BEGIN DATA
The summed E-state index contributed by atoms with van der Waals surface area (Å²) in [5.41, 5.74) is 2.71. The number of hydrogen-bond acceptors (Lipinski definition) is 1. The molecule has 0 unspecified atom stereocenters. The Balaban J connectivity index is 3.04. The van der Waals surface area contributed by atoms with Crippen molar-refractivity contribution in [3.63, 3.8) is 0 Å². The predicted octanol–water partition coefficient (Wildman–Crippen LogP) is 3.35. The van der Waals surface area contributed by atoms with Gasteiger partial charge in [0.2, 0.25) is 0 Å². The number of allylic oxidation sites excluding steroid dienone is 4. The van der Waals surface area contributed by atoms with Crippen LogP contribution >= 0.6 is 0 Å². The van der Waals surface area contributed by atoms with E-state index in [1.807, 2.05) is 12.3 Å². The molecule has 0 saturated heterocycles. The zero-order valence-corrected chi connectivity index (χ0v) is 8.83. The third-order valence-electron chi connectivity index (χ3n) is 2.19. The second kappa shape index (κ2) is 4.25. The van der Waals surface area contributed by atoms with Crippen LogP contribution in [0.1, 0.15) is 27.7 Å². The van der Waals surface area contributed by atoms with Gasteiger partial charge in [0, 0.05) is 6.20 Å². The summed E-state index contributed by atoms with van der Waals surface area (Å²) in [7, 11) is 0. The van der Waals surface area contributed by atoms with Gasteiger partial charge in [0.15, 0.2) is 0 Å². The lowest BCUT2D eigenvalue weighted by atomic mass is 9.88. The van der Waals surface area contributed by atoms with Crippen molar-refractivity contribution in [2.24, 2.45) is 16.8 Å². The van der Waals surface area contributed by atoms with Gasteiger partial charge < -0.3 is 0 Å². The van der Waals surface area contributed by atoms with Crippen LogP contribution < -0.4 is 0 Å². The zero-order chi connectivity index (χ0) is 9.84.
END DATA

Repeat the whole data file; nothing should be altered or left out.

The summed E-state index contributed by atoms with van der Waals surface area (Å²) in [5.41, 5.74) is 2.71. The number of hydrogen-bond acceptors (Lipinski definition) is 1. The molecule has 0 unspecified atom stereocenters. The Balaban J connectivity index is 3.04. The van der Waals surface area contributed by atoms with Crippen molar-refractivity contribution in [3.63, 3.8) is 0 Å². The predicted octanol–water partition coefficient (Wildman–Crippen LogP) is 3.35. The van der Waals surface area contributed by atoms with Gasteiger partial charge in [0.2, 0.25) is 0 Å². The number of allylic oxidation sites excluding steroid dienone is 4. The van der Waals surface area contributed by atoms with Crippen LogP contribution >= 0.6 is 0 Å². The van der Waals surface area contributed by atoms with E-state index in [1.807, 2.05) is 12.3 Å². The molecule has 0 saturated heterocycles. The zero-order valence-corrected chi connectivity index (χ0v) is 8.83. The third-order valence-electron chi connectivity index (χ3n) is 2.19. The second kappa shape index (κ2) is 4.25. The van der Waals surface area contributed by atoms with Crippen LogP contribution in [0.1, 0.15) is 27.7 Å². The van der Waals surface area contributed by atoms with Gasteiger partial charge in [0, 0.05) is 6.20 Å². The summed E-state index contributed by atoms with van der Waals surface area (Å²) in [7, 11) is 0. The van der Waals surface area contributed by atoms with Gasteiger partial charge in [0.15, 0.2) is 0 Å². The lowest BCUT2D eigenvalue weighted by atomic mass is 9.88. The van der Waals surface area contributed by atoms with Crippen molar-refractivity contribution in [2.24, 2.45) is 16.8 Å². The van der Waals surface area contributed by atoms with Gasteiger partial charge < -0.3 is 0 Å². The van der Waals surface area contributed by atoms with Crippen LogP contribution < -0.4 is 0 Å². The zero-order chi connectivity index (χ0) is 9.84.